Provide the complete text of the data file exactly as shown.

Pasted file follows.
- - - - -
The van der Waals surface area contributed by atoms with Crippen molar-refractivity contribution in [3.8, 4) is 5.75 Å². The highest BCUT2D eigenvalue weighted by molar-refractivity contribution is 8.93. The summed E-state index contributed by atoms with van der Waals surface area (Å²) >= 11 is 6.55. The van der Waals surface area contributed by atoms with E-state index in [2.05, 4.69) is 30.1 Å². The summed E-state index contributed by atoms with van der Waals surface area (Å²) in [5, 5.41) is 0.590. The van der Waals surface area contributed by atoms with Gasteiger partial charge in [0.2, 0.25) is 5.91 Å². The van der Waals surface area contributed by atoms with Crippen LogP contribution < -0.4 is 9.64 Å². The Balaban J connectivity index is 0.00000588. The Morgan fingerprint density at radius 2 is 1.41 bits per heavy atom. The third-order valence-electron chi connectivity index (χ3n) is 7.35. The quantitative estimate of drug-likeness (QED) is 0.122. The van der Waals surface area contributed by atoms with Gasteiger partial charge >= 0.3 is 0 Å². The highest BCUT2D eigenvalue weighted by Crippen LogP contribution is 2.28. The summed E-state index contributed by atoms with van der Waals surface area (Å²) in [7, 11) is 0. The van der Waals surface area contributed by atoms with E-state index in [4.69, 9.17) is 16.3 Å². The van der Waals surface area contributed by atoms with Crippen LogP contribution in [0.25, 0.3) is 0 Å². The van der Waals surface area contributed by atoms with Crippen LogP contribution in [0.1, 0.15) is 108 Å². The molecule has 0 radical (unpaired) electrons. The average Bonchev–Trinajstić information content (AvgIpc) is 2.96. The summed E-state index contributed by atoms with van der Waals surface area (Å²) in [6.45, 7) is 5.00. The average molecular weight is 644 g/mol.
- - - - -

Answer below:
The van der Waals surface area contributed by atoms with Crippen molar-refractivity contribution in [3.8, 4) is 5.75 Å². The highest BCUT2D eigenvalue weighted by molar-refractivity contribution is 8.93. The summed E-state index contributed by atoms with van der Waals surface area (Å²) >= 11 is 6.55. The van der Waals surface area contributed by atoms with E-state index in [2.05, 4.69) is 30.1 Å². The summed E-state index contributed by atoms with van der Waals surface area (Å²) in [5, 5.41) is 0.590. The van der Waals surface area contributed by atoms with Gasteiger partial charge in [0.2, 0.25) is 5.91 Å². The van der Waals surface area contributed by atoms with Crippen LogP contribution < -0.4 is 9.64 Å². The Balaban J connectivity index is 0.00000588. The Morgan fingerprint density at radius 2 is 1.41 bits per heavy atom. The third-order valence-electron chi connectivity index (χ3n) is 7.35. The quantitative estimate of drug-likeness (QED) is 0.122. The van der Waals surface area contributed by atoms with Gasteiger partial charge >= 0.3 is 0 Å². The highest BCUT2D eigenvalue weighted by Crippen LogP contribution is 2.28. The summed E-state index contributed by atoms with van der Waals surface area (Å²) in [7, 11) is 0. The van der Waals surface area contributed by atoms with E-state index in [4.69, 9.17) is 16.3 Å². The van der Waals surface area contributed by atoms with Crippen LogP contribution in [0.25, 0.3) is 0 Å². The van der Waals surface area contributed by atoms with Crippen LogP contribution in [0.1, 0.15) is 108 Å². The molecule has 0 radical (unpaired) electrons. The average Bonchev–Trinajstić information content (AvgIpc) is 2.96. The summed E-state index contributed by atoms with van der Waals surface area (Å²) in [6.45, 7) is 5.00. The average molecular weight is 644 g/mol.